There are many similarities between a company in trouble and an individual who has been in a horrible accident. The accident victim may have several broken bones, which will require setting and perhaps even surgery, but the first job of the emergency room doctor is to ensure that the victim lives long enough to have those bones set. After all, if his bleeding goes unchecked and he bleeds to death, the broken bones are rather immaterial. So what do we do first for the sick company? We stop the bleeding.
We know that accident victims hemorrhage blood, and the emergency room doc must keep that blood from leaking out. Similarly, we know that sick companies hemorrhage cash, and we must stop the cash from leaking out or the company will cease to exist.
As you prepare to take your company from troubled to triumphant, you must first stabilize your company before making changes. So you as the emergency room doctor will have to make some tough decisions–decisions that you may have not been willing to make before.
To stabilize your company, you must personally take control of your cash and find quick ways to improve your cash flow. The three quickest ways to do that are to reduce your expenses, improve your collections, and negotiate with your vendors.
Reduce Your Expenses
You must take personal control of your bank account. Nobody should spend a dollar without your approval. Begin expense reductions by looking carefully at your payroll. It is not unusual in turnaround situations for the turnaround manager to eliminate up to 20 percent of the jobs within the company. Is that tough? Of course it is, and the people who remain have to take up the slack, but it is far more preferable than closing the doors. You, as the turnaround manager, will likely find people who can be terminated or furloughed. As you make these decisions, your guiding question should be whether the company can continue to function without the position in question. Who will perform these duties? As you go through the process of eliminating jobs, it is vital that you let the remaining employees know that these changes are necessary if the company is going to survive. Believe me, they won’t be surprised. They’ll most likely be relieved by the fact that you are actually taking some action.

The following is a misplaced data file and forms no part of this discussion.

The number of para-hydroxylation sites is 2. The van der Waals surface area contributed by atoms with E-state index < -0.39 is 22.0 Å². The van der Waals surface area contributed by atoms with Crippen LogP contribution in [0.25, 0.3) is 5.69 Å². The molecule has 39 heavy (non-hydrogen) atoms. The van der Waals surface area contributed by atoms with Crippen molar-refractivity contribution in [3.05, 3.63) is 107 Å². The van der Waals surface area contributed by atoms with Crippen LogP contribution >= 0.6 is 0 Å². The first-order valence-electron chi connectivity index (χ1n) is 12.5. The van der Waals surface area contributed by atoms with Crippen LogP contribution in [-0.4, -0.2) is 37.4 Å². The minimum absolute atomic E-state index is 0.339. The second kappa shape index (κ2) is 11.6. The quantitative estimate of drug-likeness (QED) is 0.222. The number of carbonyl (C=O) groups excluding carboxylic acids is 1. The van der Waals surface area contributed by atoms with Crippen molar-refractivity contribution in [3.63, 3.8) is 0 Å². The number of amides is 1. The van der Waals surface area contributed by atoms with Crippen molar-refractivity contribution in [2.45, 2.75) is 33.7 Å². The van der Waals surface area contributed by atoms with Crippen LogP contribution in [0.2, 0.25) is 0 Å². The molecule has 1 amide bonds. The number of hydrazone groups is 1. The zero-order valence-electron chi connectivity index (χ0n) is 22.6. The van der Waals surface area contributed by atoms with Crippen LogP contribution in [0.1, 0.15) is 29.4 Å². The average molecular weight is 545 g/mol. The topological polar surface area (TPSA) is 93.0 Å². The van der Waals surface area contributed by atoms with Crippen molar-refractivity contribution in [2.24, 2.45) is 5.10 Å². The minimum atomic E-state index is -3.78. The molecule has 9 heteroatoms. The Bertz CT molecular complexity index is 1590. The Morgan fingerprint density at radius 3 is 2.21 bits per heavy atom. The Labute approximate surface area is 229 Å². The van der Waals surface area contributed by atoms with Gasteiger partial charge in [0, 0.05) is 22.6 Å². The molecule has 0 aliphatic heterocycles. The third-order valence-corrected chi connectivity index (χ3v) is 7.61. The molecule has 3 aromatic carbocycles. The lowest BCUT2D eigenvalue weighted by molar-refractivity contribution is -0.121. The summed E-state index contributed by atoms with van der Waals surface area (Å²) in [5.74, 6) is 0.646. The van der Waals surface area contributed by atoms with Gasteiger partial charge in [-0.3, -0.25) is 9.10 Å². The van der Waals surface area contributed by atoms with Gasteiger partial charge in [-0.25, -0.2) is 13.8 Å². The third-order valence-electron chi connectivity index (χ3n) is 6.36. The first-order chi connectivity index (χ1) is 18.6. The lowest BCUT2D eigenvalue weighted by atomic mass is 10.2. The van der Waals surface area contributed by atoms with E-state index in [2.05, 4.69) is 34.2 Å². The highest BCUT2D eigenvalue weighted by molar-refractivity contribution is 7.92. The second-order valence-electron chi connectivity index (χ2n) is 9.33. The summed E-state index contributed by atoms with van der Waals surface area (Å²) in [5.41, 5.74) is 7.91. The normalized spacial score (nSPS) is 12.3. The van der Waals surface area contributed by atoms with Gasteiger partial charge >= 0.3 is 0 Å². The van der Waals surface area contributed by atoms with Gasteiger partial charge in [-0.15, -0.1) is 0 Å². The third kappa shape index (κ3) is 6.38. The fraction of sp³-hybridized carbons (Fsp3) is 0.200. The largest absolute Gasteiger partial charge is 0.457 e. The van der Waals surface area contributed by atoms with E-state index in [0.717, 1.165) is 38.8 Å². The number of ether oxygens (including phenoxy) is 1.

These actions are often particularly difficult for family-owned businesses that have layers of family on the payroll. You may have to slash family members’ jobs just like you would any other job. Remember, the key is to buy yourself some time so you can fix your company.
Don’t assume that all of the expense savings comes from payroll. Examine every expense. I can promise you that you will find costs that are not necessary to your company’s survival and, in fact, are detrimental at this time. Pay particular attention to various memberships and subscriptions that you have set up to be automatically deducted from your bank account or automatically charged to your credit card. Many of these costs renew automatically and some can be easily eliminated. Remember that every dollar you save increases your chances of survival.
One change I often see owners make is to reduce or completely eliminate their salaries. Do not do this! You, as an owner, are taking all of the risks, and you are entitled to fair compensation. In fact, many times I will suggest to owners in a turnaround situation to give themselves a raise if they have been shortchanging themselves.
Improve Your Collections
Chances are you have a fair amount of cash tied up in accounts receivable. You must convert those older receivables to cash. You can implement effective collection procedures once you have created some breathing room for your company. Again, you are going to have to make some tough decisions. Take an aging of your receivables and identify the customers who are seriously delinquent.
You, as the owner, must call them and demand your money. Be relentless. Call after hours if necessary. Call the owners of your customers at home if you have to. Just keep the pressure on your slow-paying customers. Customers who refuse to pay or refuse to create some type of payment arrangement will have to be put on credit hold and sold only on a COD basis. Could you lose some customers during this process? Sure, but what good is a non-paying customer? While you are in triage mode, you have to be ruthless.
Being ruthless can work. Pick your battles and remember that your goal is to collect your money and buy time to fix your company. You are in a war, and your daily battle is to collect the cash that you need to keep your business running.
Negotiate Payments with Vendors
So what are you going to do? You are going to do the same things that companies like Amazon have done. You are going to talk to your suppliers, explain the situation to them, and work out a plan to delay your payments. You might ask, how is this going to help me long term? Well, let’s assume that your monthly non-payroll costs are $350,000. If you work out a thirty-day delay in payments, you have created for yourself a thirty-day, interest-free permanent loan. Amazon virtually doubled its cash flow by utilizing that strategy. And the delay doesn’t have to be a lot of days, but you do need to negotiate it up front. Remember, you must make vendors understand there is no alternative; you need this concession to survive and stabilize. Why would they agree to it? It’s a lot better for them than taking pennies on the dollar in bankruptcy court.
Now you are starting to put together a battle plan. You have reduced your payroll and other costs. You have accelerated your collections. You have reached an agreement with your suppliers to delay payments. All of these actions will help buy you the time you need.
From the Small Business Turnaround Guide by Sandy Steinman (Morgan James, $17.95.)
[Image: Flickr user Matt Katzenberger]